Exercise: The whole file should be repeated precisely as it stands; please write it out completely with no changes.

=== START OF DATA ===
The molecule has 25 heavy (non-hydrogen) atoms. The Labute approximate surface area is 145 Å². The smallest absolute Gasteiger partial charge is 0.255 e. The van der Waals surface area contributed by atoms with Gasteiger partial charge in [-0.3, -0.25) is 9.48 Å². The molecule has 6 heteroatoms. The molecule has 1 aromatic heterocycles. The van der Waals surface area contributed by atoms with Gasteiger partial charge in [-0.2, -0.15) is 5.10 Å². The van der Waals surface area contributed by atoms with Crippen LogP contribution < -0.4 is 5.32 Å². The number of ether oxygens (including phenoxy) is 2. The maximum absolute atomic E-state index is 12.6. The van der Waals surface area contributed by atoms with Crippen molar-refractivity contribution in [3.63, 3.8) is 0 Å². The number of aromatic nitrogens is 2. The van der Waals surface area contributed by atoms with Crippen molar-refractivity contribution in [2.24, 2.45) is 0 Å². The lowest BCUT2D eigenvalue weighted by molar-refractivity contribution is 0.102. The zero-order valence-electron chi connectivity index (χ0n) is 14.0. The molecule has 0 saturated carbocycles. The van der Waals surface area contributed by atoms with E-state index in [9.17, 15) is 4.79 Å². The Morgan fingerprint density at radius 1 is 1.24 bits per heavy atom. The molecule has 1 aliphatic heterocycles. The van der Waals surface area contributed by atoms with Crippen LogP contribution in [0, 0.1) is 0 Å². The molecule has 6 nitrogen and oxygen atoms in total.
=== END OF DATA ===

The molecule has 25 heavy (non-hydrogen) atoms. The Labute approximate surface area is 145 Å². The smallest absolute Gasteiger partial charge is 0.255 e. The van der Waals surface area contributed by atoms with Gasteiger partial charge in [-0.3, -0.25) is 9.48 Å². The molecule has 6 heteroatoms. The molecule has 1 aromatic heterocycles. The van der Waals surface area contributed by atoms with Gasteiger partial charge in [-0.2, -0.15) is 5.10 Å². The van der Waals surface area contributed by atoms with Crippen LogP contribution < -0.4 is 5.32 Å². The number of ether oxygens (including phenoxy) is 2. The maximum absolute atomic E-state index is 12.6. The van der Waals surface area contributed by atoms with Crippen molar-refractivity contribution in [3.63, 3.8) is 0 Å². The number of aromatic nitrogens is 2. The van der Waals surface area contributed by atoms with Crippen molar-refractivity contribution in [2.24, 2.45) is 0 Å². The lowest BCUT2D eigenvalue weighted by molar-refractivity contribution is 0.102. The zero-order valence-electron chi connectivity index (χ0n) is 14.0. The molecule has 0 saturated carbocycles. The van der Waals surface area contributed by atoms with E-state index in [9.17, 15) is 4.79 Å². The Morgan fingerprint density at radius 1 is 1.24 bits per heavy atom. The molecule has 1 aliphatic heterocycles. The van der Waals surface area contributed by atoms with Crippen LogP contribution in [0, 0.1) is 0 Å². The molecule has 6 nitrogen and oxygen atoms in total.